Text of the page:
I saw a video on News12 Long Island where a Bayshore teen was accused of driving under the influence and was trying to get away from the police. Any alcohol or drugs in your system will impair your judgement. The teen thought he could get away and not be caught but eventually crashed his car and he and the passenger had injuries. Not only does the teen put himself and the passenger in harms way but he also could have killed an innocent person while he was trying to escape.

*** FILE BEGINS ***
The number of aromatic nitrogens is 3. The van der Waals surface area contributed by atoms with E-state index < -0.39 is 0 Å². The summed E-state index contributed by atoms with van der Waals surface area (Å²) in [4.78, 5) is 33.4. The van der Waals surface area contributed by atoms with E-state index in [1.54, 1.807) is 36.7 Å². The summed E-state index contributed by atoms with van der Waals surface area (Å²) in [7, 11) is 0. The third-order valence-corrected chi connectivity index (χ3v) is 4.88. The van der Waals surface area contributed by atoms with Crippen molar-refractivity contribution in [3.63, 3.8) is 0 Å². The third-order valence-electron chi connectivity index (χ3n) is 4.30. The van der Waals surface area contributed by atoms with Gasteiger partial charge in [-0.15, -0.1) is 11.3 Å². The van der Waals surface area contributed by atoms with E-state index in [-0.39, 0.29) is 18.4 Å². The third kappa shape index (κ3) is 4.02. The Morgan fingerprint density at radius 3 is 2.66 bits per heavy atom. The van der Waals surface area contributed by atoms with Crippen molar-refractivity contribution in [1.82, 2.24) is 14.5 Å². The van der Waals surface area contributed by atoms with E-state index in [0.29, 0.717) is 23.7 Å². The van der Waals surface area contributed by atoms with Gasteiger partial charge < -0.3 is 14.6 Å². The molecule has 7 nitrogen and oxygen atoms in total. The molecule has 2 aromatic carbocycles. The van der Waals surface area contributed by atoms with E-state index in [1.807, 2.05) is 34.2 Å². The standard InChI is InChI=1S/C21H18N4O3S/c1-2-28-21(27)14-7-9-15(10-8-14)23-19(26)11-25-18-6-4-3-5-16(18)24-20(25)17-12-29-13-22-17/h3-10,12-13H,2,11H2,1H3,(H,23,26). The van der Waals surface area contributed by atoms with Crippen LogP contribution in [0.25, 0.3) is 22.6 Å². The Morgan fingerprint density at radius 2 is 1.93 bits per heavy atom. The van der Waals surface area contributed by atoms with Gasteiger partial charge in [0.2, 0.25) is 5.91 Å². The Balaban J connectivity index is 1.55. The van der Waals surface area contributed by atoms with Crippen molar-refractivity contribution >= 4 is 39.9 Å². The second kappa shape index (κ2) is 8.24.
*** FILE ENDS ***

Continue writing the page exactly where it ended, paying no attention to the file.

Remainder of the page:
Another negative outcome of peer pressure is sexual activity among teens. Teens may feel pressured to having sex with their partners for fear that they would not go out with them if they don’t go to the next level in their relationship. As a result of sexual activity there comes teen pregnancy. Pregnancy is a tremendous stress in a teens life; just when they should be having fun and thinking about colleges they have to think about bringing a baby into the world. These teens are probably not ready for such responsibility and their whole future will change as a result of this. In a recent article I read on the Long Island Report, a study shows that teen pregnancy has dropped significantly from 1,273 pregnancies in 2003 to 717 pregnancies in 2012 and 678 pregnancies in 2014. Although teen pregnancy has dropped significantly, we still see 678 pregnancies that occurred just two years ago.